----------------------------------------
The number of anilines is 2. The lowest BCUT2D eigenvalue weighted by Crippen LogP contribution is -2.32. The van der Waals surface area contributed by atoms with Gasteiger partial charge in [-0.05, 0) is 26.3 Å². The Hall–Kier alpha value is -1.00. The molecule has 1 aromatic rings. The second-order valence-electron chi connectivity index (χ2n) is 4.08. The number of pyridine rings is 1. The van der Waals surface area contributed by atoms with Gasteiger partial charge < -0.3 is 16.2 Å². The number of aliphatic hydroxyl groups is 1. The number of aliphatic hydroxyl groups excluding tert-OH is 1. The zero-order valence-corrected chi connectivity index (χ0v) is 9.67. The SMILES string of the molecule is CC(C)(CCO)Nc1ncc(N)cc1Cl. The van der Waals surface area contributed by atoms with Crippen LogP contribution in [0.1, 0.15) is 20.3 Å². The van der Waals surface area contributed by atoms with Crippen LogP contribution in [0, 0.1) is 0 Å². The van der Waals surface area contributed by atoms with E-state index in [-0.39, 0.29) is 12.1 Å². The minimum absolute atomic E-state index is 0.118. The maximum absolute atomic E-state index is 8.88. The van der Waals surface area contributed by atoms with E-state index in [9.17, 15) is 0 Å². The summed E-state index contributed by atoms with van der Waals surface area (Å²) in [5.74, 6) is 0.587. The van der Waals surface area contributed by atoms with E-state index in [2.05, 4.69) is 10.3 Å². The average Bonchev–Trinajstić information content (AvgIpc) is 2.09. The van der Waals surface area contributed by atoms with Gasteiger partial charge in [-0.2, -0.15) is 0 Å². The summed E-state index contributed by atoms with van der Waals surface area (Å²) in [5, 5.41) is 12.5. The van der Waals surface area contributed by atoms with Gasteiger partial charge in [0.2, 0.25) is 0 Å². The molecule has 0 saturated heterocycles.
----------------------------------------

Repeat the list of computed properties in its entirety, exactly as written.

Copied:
The number of anilines is 2. The lowest BCUT2D eigenvalue weighted by Crippen LogP contribution is -2.32. The van der Waals surface area contributed by atoms with Gasteiger partial charge in [-0.05, 0) is 26.3 Å². The Hall–Kier alpha value is -1.00. The molecule has 1 aromatic rings. The second-order valence-electron chi connectivity index (χ2n) is 4.08. The number of pyridine rings is 1. The van der Waals surface area contributed by atoms with Gasteiger partial charge < -0.3 is 16.2 Å². The number of aliphatic hydroxyl groups is 1. The number of aliphatic hydroxyl groups excluding tert-OH is 1. The zero-order valence-corrected chi connectivity index (χ0v) is 9.67. The SMILES string of the molecule is CC(C)(CCO)Nc1ncc(N)cc1Cl. The van der Waals surface area contributed by atoms with Crippen LogP contribution in [0.1, 0.15) is 20.3 Å². The van der Waals surface area contributed by atoms with Crippen LogP contribution in [0, 0.1) is 0 Å². The van der Waals surface area contributed by atoms with E-state index in [-0.39, 0.29) is 12.1 Å². The minimum absolute atomic E-state index is 0.118. The maximum absolute atomic E-state index is 8.88. The van der Waals surface area contributed by atoms with E-state index in [9.17, 15) is 0 Å². The summed E-state index contributed by atoms with van der Waals surface area (Å²) in [5.74, 6) is 0.587. The van der Waals surface area contributed by atoms with E-state index in [2.05, 4.69) is 10.3 Å². The average Bonchev–Trinajstić information content (AvgIpc) is 2.09. The van der Waals surface area contributed by atoms with Gasteiger partial charge in [-0.2, -0.15) is 0 Å². The summed E-state index contributed by atoms with van der Waals surface area (Å²) in [5, 5.41) is 12.5. The van der Waals surface area contributed by atoms with Gasteiger partial charge in [0.2, 0.25) is 0 Å². The molecule has 0 saturated heterocycles.